AJLUN — Every morning, Jordanian farmer Ali Saleh Atta swallows two cloves of garlic with a cup of olive oil before heading out to check on his ancient olive trees.
“These trees represent the history of Jordan,” said the 84-year-old, looking at the 2,000-year-old trees whose enormous gnarled trunks hoist up branches with delicate, pale green leaves.
The trees are a beloved national symbol, but they are also under threat from urban sprawl, illegal logging for firewood and uprooting to the homes and gardens of the wealthy for decoration.
The land of Atta, a father of 10, is in Al-Hashimiyya, a wooded area about 70 kilometres northwest of Amman.
“I have given my children and grandchildren a written will that after my death, you preserve them and (live) from what they produce,” he said.
Jordan is the tenth-largest producer of olives globally, according to the World Olive Council.
Its many ancient trees that have survived thousands of years are an integral part of the country’s identity and culture.
Across many regions, “you can hardly visit a house … without finding an olive tree in every garden”, said Mr Nizar Haddad, director general of the National Agricultural Research Center.
“We were raised from childhood on this culture.”
But today, he said, the trees’ beauty has put them in danger.
“Some hotels, villas, businessmen and companies like to add a touch to their institutions’ decoration, so they buy such trees and transport them” away, he said.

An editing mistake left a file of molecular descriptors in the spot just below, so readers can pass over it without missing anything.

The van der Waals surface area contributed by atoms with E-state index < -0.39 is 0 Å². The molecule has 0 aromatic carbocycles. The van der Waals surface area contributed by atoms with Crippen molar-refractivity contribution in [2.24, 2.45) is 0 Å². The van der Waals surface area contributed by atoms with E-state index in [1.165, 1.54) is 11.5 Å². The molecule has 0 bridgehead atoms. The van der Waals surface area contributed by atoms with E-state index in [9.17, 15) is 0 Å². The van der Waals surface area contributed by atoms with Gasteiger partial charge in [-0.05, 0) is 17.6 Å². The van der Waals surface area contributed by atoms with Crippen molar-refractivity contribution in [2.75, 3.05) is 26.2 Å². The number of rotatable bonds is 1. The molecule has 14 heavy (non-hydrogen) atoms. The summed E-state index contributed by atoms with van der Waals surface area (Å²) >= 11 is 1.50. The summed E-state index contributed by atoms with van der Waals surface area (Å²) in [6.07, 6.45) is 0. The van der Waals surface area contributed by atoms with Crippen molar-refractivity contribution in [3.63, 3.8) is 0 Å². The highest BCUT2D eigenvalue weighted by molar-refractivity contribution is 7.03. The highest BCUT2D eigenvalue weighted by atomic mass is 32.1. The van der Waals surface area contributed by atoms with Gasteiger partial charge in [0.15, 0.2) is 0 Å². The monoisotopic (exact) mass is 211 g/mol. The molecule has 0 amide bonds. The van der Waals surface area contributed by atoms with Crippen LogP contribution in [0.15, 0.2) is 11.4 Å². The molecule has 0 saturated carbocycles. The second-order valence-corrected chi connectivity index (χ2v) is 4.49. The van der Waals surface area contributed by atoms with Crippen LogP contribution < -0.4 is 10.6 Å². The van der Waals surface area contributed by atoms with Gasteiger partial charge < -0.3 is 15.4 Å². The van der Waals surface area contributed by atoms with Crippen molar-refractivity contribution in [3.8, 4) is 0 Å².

The trees often do not survive the move, said Haddad, adding that new laws aim to protect them.
“New Jordanian legislation protects these trees from being uprooted or removed, and there is coordination between the Ministry of Interior, our centre and the police to prevent transport operations except in very exceptional cases.”
Jordan has 11 million olive trees in groves that make up 20 per cent of all cultivated land in the country.
They produce 50,000 tons of olives and 25,000 tons of olive oil annually, contributing 120 million Jordanian dinars (S$225 million) to the economy.
Mr Haddad noted that the olive tree has symbolic meaning for both Muslim and Christian Jordanians, saying they are mentioned in the Koran and “Jesus Christ spent his last hours praying on the Mount of Olives”.
“These trees must be preserved so that they can remain a source of inspiration for the community, especially since they are the type capable of adapting to all the environmental challenges facing not only our region, but the world.”
The tree variety, commonly known as Roman or Mehras, should be preserved as a “national treasure”, said Mr Amer Gharaibeh, head of the Mehras Cooperative Society.
“Here you can see the oldest olive trees… they have been here since the Romans ruled this region, before Muslims controlled it,” he said.
Research has shown that the Mehras have a common ancestor with cultivated olives in Italy, Cyprus and Spain.
Alongside Jordan’s culture ministry, Mr Gharaibeh’s organisation is working to add the trees to the UNESCO Intangible World Heritage List, hoping this “will ultimately contribute to preserving them and protecting them”.
Jordan is working on a plan to engage the public with the trees by placing a QR code on every bottle of olive oil produced.
It lists the tree’s location, the name of its owner, its history, the quality of the oil and the age of the tree, said Mr Haddad, whose organisation is working on the project.
“We will not only sell olive oil,” he said, “but we spread a relevant story through which we can fully market our country”. AFP